Henry, B. C., Sanders, C. E. (2007). Bullying and animal abuse: Is there a connection? Society & Animals: Journal of Human-Animal Studies, 15, 107-126.
In their study, Henry and Sanders (2007) attempt to establish whether there is a link between bullying and abuse. First, they define animal abuse as a socially unacceptable behavior that intentionally and unnecessarily causes pain, suffering, stress and / or the death of an animal. Throughout this work, Henry and Sanders constantly reflect on the cruelty of human beings. They seek to answer the problem of why some human beings regardless of their childhood or the type of life they have had are cruel and others not.
The authors ensure that there are numerous opportunities for cruelty and sadism in daily life in which people could afford them without fear of reprisal; but many people do not; in fact, many react with a certain sense of disgust when they witness acts of cruelty and sadism. The authors says that the need that the organism has for stimulation and excitement is one of the many factors that engender destructiveness and cruelty. What appears to be an increase in cruelty is, to a large extent, the diminution of compassion.
Gullone, E. (2012b). Animal cruelty, antisocial behavior and aggression: More than a link. Hampshire, UK: Palgrave Macmillan. Google Scholar, Crossref
Gullone analyses the relationship between cruelty to animals and domestic violence. He states recent research has found that there is a link between cruelty to animals and domestic violence, also known as intrafamily violence. He cites Ascione (1996) who conducted a study in Utah, United States and found that women seeking refuge to get safe from their battering partners had experienced the threat of mistreatment or indeed the abuse of animals by their partners. It was also found that the children of some of these women had also been cruel to the animals and the cause could be for imitating the behavior that an adult in the home had had with the pets. In 1997, Frank Ascione, Claudia V. Weber and David S. Wood published a larger study of different shelters for abused women in 49 states in the District of Columbia in the United States. They found a new relationship between animal abuse and domestic violence. Craig Daniell conducted his research in battered women's shelters in Ontario, Canada and found that of 111 women surveyed who had pets at home, 44% of them said their partner had abused or killed one or more of their pets, while 42% of these women acknowledged that their partner had threatened to hurt or kill the family pet and 16% acknowledged that another family member had abused or killed any of the pets. The author says that these results coincided with a previous study conducted by the Society for the Prevention of Cruelty to Animals in Ontario (Ontario Society for the Prevention of Cruelty to Animals (Ontario SPCA). This study demonstrates the close relationship between abuse towards animals and intrafamily violence.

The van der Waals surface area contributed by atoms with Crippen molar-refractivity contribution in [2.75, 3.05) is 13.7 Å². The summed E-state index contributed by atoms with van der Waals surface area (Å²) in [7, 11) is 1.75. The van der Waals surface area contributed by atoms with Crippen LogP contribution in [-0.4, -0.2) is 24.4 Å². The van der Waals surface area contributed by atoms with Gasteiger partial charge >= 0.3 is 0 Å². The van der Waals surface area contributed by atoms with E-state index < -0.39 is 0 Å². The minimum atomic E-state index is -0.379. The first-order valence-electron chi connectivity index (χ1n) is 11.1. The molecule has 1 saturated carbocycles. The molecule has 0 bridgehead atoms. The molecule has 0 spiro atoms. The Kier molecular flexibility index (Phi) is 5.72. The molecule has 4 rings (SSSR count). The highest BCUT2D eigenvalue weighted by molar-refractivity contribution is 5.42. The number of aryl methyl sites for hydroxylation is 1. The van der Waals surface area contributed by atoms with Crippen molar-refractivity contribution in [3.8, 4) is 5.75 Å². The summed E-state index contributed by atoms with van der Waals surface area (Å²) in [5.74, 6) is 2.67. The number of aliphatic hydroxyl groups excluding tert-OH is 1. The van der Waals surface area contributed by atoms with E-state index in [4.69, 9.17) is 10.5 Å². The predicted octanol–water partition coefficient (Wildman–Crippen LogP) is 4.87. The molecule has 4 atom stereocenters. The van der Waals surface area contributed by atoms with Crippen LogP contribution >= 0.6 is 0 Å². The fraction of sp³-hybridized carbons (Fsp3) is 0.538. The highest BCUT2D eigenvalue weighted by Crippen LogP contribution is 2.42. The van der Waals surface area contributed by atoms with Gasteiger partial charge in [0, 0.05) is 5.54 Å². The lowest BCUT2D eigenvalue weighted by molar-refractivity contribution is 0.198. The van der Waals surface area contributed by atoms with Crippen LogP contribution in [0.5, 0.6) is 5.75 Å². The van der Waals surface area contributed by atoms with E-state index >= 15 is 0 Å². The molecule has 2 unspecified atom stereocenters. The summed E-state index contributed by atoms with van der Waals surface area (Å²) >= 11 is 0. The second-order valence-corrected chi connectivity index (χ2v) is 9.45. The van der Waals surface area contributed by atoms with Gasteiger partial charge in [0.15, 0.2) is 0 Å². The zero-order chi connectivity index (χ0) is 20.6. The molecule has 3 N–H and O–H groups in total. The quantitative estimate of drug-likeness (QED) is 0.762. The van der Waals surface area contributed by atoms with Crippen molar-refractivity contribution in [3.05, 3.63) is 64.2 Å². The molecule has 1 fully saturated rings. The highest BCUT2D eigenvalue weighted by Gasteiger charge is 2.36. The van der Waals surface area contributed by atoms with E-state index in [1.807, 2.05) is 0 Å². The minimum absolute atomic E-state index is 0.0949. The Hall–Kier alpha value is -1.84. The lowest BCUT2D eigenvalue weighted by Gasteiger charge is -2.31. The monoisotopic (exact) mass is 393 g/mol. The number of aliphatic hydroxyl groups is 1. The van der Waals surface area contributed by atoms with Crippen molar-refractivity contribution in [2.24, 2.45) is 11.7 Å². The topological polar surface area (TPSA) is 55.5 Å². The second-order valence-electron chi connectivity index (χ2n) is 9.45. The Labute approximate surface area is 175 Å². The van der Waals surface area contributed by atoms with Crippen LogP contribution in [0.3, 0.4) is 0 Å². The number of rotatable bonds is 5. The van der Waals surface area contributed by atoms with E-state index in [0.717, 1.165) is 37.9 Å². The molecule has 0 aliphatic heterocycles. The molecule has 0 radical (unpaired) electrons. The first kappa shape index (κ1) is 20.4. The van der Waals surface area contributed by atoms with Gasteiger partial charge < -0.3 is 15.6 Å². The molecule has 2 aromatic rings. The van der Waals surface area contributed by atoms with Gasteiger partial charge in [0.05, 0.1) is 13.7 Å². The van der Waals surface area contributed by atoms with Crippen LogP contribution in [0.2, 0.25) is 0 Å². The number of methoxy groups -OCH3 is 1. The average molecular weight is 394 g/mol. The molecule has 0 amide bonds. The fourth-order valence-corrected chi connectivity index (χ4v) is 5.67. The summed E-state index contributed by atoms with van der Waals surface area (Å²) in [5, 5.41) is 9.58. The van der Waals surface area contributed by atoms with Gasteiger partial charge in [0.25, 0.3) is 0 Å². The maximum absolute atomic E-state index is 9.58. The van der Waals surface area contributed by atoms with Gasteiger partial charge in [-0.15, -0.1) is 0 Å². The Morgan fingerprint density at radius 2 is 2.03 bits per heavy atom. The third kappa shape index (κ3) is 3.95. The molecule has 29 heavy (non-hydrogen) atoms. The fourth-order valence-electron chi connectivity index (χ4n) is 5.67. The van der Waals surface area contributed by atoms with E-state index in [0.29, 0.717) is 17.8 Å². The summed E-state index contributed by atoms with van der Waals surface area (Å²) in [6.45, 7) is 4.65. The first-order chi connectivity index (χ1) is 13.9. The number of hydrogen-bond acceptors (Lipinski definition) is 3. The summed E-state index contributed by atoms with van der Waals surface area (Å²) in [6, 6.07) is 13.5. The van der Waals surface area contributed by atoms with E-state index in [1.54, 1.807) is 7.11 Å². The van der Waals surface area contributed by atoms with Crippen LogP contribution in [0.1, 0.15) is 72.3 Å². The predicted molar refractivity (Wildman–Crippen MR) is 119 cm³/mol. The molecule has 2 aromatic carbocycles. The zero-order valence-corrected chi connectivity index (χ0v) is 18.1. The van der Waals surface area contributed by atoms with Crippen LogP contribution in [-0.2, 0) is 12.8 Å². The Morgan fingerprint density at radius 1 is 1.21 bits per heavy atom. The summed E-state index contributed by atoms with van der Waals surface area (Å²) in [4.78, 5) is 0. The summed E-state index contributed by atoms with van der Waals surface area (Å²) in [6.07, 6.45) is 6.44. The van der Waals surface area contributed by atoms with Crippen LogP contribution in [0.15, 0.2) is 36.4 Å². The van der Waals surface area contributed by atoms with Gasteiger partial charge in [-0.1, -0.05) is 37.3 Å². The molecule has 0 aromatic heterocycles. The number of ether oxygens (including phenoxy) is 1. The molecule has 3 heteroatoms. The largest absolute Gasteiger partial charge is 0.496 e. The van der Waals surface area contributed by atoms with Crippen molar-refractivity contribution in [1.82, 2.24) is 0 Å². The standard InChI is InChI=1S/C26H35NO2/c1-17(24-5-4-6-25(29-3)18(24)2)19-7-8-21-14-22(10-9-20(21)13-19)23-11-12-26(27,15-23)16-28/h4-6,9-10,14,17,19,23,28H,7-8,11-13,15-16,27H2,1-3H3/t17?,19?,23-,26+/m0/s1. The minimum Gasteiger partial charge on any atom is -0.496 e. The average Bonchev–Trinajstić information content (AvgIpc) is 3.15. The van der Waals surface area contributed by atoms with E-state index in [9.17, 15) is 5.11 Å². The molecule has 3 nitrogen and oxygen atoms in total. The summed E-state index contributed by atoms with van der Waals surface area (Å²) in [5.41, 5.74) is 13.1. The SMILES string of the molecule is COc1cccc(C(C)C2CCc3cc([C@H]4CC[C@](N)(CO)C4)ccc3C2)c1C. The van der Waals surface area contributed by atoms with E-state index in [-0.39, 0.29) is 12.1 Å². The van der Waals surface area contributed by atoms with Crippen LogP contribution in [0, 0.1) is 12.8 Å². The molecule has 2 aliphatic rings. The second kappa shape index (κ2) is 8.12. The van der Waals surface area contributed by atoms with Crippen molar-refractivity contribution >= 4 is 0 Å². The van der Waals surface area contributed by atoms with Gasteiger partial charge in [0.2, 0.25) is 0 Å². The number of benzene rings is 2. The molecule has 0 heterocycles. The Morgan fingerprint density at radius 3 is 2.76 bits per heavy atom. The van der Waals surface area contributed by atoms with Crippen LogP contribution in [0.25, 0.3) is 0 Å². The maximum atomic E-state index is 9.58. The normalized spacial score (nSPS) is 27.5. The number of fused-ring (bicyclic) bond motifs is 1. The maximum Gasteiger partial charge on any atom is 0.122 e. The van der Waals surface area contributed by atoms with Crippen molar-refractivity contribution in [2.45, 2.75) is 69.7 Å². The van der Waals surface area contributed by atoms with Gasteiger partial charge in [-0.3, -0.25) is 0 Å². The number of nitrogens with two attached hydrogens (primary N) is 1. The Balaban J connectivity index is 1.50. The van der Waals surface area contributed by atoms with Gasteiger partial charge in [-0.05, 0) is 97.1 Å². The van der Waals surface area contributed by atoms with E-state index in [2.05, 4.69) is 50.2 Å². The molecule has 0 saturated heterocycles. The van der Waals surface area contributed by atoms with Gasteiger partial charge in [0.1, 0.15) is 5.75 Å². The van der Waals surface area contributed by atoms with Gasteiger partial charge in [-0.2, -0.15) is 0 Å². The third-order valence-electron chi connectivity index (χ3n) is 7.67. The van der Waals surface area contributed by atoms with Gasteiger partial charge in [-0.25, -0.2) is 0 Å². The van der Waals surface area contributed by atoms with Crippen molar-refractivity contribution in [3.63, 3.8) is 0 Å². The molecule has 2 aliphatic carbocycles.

Munro, R. & Munro, H.M.C. (2008). Animal Abuse and Unlawful Killing: Forensic Veterinary Pathology. Philadelphia: Elsevier/Saunders.
Munro (2008) states that it is clear that non-human animals have always been subject to the domain of man, both from a religious and moral and legal perspective. Historically they have been considered ready means in benefit of an end, being the man the only end in itself, nevertheless, this idea of the dominion of the man, also has been questioned, because it appears like an absolute dominion, with the power to commit abuses without any limitation against the weakest beings of creation. Munro proposes an ethics, which starting from man, also addresses the rest of the animals, attacking what he calls "speciesism", which consists in the belief of the superiority of one species over the rest. Through his theory he seeks end the "tyranny of humans over non-humans", postulating that animals are sentient and independent beings and not mere objects at the service of man's interests. This reasoning is not wrong, as it is evident that there are substantial differences between human beings and nonhumans, which should give rise to certain differences in the rights that are recognized to each, however, this fact does not prevent extending the principle of equality to animals. The principle of equality, as indicated, does not require equal or identical treatment, but a same consideration, equality in consideration for beings that present differences, leads to different treatment and therefore to different rights. The author concludes by stating that the principle of equality is clearly applicable to all individuals, human or not, at least as regards the consideration of suffering. Pain and suffering are bad in themselves and should be avoided or minimized, regardless of race, sex or the species of being that suffers. Pain is measured by its intensity and duration, and pains of the same intensity and duration are as harmful to humans as to animals.
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